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  #21  
Old 01-22-2014, 08:05 PM
PJSeipel PJSeipel is offline
 
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Location: Albany, GA for the moment
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Default

As a guy who's primary occupation is aviation logistics, including the financial accounting for several type/model/series of Marine Corps aircraft, I'll throw out another point to consider: These aircraft cost multiple thousands of dollars per hour to fly. The majority of that is parts and maintenance, but gas is not an insignificant piece either. With a cost per hour of $3k to $16k just for the airframe (depending on t/m/s), not including the pilot, as a taxpayer you should care about something that causes wasted flight hours or sorties to have to be re-flown. Remember, if you blow their mission and they have to re-fly it, then the gas and maintenance that got them out to the MOA and back was wasted.

I'm not saying don't fly through the MOA, but a little coordination might save their training mission and the taxpayers some dough. Every little bit helps, right?

PJ Seipel
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  #22  
Old 01-22-2014, 09:00 PM
rockwoodrv9 rockwoodrv9 is offline
 
Join Date: Dec 2011
Location: Meridian ID, Aspen CO, Okemos MI
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Default Thanks Bob.

Bob, as the father of my son who is the company commander of a state National Guard Apache unit, I completely support what you said. These guys are putting their lives on the line training. There are many on this forum who know this very well and some are doing this daily now. How about we just give them a bit of respect and clear skys?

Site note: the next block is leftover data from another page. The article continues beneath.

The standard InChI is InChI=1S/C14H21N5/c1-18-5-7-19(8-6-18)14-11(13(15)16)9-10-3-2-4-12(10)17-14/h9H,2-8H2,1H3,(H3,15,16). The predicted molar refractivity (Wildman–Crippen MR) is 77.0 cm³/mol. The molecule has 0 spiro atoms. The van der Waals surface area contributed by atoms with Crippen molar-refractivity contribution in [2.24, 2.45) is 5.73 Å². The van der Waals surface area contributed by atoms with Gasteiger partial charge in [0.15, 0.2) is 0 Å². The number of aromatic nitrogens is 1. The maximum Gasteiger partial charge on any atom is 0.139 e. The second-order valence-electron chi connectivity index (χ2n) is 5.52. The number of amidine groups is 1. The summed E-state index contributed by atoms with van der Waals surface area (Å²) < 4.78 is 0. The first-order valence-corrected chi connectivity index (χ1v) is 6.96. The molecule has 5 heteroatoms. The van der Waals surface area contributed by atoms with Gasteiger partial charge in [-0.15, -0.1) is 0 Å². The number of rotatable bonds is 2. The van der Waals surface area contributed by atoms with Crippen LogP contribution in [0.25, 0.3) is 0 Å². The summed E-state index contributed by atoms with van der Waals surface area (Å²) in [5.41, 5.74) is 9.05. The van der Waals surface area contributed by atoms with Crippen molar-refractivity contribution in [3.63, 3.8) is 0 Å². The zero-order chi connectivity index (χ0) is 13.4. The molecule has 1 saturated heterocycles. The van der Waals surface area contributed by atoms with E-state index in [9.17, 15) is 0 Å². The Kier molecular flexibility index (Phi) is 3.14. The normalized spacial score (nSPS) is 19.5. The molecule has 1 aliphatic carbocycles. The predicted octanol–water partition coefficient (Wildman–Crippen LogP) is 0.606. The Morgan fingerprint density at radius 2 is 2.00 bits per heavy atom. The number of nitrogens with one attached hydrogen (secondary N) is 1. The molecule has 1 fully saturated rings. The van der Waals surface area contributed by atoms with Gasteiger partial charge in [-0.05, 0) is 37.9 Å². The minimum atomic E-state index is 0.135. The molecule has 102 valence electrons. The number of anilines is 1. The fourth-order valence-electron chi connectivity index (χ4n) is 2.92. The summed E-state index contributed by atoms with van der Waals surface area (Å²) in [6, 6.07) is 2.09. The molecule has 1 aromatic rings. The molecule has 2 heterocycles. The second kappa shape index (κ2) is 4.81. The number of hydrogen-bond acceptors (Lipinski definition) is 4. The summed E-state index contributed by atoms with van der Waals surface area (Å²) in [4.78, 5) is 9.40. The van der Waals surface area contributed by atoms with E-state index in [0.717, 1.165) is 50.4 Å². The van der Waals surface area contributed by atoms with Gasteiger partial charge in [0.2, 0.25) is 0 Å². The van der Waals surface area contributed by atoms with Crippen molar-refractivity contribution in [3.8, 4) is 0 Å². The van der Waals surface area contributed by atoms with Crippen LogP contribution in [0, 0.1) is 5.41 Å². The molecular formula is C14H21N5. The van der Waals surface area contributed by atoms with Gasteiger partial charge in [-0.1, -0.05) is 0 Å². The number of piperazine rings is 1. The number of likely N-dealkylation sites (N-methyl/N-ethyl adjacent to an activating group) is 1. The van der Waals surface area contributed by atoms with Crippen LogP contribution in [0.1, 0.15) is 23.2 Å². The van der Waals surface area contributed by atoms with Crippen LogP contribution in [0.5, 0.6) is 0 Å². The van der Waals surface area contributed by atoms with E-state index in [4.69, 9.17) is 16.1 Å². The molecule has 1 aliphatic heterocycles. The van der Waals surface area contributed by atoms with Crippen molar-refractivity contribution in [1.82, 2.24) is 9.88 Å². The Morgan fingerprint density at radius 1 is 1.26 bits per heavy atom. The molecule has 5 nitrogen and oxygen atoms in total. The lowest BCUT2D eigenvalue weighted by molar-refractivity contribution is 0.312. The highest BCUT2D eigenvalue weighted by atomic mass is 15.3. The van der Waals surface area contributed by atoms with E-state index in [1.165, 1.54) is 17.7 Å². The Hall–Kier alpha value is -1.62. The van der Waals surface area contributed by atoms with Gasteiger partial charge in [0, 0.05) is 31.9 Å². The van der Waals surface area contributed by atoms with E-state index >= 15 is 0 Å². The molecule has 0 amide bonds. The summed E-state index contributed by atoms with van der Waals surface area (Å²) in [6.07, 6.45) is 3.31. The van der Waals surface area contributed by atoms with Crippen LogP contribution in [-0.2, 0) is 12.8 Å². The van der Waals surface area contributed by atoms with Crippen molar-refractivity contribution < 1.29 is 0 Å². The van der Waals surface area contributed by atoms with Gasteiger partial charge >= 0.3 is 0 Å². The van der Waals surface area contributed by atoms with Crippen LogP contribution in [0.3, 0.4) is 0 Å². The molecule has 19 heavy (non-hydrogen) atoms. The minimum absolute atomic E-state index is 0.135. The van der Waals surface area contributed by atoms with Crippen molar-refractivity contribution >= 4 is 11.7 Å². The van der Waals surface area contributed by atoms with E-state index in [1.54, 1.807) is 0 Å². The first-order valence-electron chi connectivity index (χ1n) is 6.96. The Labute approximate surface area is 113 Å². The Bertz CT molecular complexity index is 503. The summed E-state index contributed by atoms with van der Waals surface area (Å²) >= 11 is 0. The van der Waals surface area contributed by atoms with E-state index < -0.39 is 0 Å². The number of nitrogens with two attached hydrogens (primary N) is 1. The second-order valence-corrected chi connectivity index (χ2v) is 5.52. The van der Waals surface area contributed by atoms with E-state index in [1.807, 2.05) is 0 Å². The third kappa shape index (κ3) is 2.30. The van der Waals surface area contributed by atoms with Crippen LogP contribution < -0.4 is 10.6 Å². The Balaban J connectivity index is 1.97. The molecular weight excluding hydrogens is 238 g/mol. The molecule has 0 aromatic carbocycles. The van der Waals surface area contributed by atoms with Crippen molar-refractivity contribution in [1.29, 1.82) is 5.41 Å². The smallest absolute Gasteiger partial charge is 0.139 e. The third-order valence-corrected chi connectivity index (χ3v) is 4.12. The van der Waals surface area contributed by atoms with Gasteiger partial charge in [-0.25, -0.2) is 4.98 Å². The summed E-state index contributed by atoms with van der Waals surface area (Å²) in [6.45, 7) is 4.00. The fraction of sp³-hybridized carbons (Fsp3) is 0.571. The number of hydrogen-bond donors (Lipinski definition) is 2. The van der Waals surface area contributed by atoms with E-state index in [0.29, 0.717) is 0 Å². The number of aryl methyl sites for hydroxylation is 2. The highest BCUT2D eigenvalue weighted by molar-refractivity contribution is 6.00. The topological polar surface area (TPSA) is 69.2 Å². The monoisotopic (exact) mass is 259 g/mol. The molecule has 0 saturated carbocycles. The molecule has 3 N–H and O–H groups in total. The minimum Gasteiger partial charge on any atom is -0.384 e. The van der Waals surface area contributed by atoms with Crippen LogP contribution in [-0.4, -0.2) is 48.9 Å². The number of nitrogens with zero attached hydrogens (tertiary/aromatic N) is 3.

I am not saying that the military guys don't have some fun now and then - but the few minutes spent going around a MOA is a pretty small price to pay to help these guys out.

Thanks Bob for the comments and support of the men and women that allow us to sleep at night.

Quote:
Originally Posted by rleffler View Post
That statement is bothering me a bit. Granted I be a little sensitive since my son just finished UPT.

Most pilots are flying a "mission" in a MOA. They are training so that the can safely execute a mission when required. It's a mandatory part of their training. They are suppose to stop whatever they are doing once they aware of a GA aircraft in the MOA for safety reasons. At least in UPT, they only get two three flights a week. If they have to knock things off due to a GA aircraft flying in an active MOA, they usually have to fly back to base and repeat that training another day putting them behind schedule.